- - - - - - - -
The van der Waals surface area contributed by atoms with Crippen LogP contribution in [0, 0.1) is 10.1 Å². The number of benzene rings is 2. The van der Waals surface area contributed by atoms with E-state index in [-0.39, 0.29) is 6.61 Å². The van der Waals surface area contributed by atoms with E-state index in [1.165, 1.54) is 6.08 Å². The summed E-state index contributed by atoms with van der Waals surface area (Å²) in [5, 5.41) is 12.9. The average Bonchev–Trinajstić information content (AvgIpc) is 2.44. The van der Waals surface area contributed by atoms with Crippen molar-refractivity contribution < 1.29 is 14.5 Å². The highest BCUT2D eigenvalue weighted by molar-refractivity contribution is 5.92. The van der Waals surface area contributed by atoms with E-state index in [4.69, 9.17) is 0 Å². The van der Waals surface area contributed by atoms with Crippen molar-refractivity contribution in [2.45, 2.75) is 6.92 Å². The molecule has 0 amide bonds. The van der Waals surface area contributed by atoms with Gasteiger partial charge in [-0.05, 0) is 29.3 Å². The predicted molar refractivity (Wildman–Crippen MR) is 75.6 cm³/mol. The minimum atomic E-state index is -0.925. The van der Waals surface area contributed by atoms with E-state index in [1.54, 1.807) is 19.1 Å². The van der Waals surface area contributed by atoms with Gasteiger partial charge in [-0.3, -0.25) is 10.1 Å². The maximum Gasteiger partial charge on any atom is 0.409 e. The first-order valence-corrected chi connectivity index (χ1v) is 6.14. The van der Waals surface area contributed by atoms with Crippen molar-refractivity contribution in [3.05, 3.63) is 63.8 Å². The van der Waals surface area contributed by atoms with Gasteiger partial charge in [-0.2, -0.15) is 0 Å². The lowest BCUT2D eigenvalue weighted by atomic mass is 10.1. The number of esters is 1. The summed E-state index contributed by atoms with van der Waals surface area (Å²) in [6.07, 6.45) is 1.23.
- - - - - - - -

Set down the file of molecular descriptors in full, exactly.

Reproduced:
The van der Waals surface area contributed by atoms with Crippen LogP contribution in [0, 0.1) is 10.1 Å². The number of benzene rings is 2. The van der Waals surface area contributed by atoms with E-state index in [-0.39, 0.29) is 6.61 Å². The van der Waals surface area contributed by atoms with E-state index in [1.165, 1.54) is 6.08 Å². The summed E-state index contributed by atoms with van der Waals surface area (Å²) in [5, 5.41) is 12.9. The average Bonchev–Trinajstić information content (AvgIpc) is 2.44. The van der Waals surface area contributed by atoms with Crippen molar-refractivity contribution < 1.29 is 14.5 Å². The highest BCUT2D eigenvalue weighted by molar-refractivity contribution is 5.92. The van der Waals surface area contributed by atoms with E-state index in [4.69, 9.17) is 0 Å². The van der Waals surface area contributed by atoms with Crippen molar-refractivity contribution in [2.45, 2.75) is 6.92 Å². The molecule has 0 amide bonds. The van der Waals surface area contributed by atoms with Gasteiger partial charge in [-0.05, 0) is 29.3 Å². The predicted molar refractivity (Wildman–Crippen MR) is 75.6 cm³/mol. The minimum atomic E-state index is -0.925. The van der Waals surface area contributed by atoms with E-state index in [1.54, 1.807) is 19.1 Å². The van der Waals surface area contributed by atoms with Gasteiger partial charge in [-0.3, -0.25) is 10.1 Å². The maximum Gasteiger partial charge on any atom is 0.409 e. The first-order valence-corrected chi connectivity index (χ1v) is 6.14. The van der Waals surface area contributed by atoms with Crippen molar-refractivity contribution in [3.05, 3.63) is 63.8 Å². The van der Waals surface area contributed by atoms with Gasteiger partial charge in [-0.2, -0.15) is 0 Å². The lowest BCUT2D eigenvalue weighted by atomic mass is 10.1. The number of esters is 1. The summed E-state index contributed by atoms with van der Waals surface area (Å²) in [6.07, 6.45) is 1.23.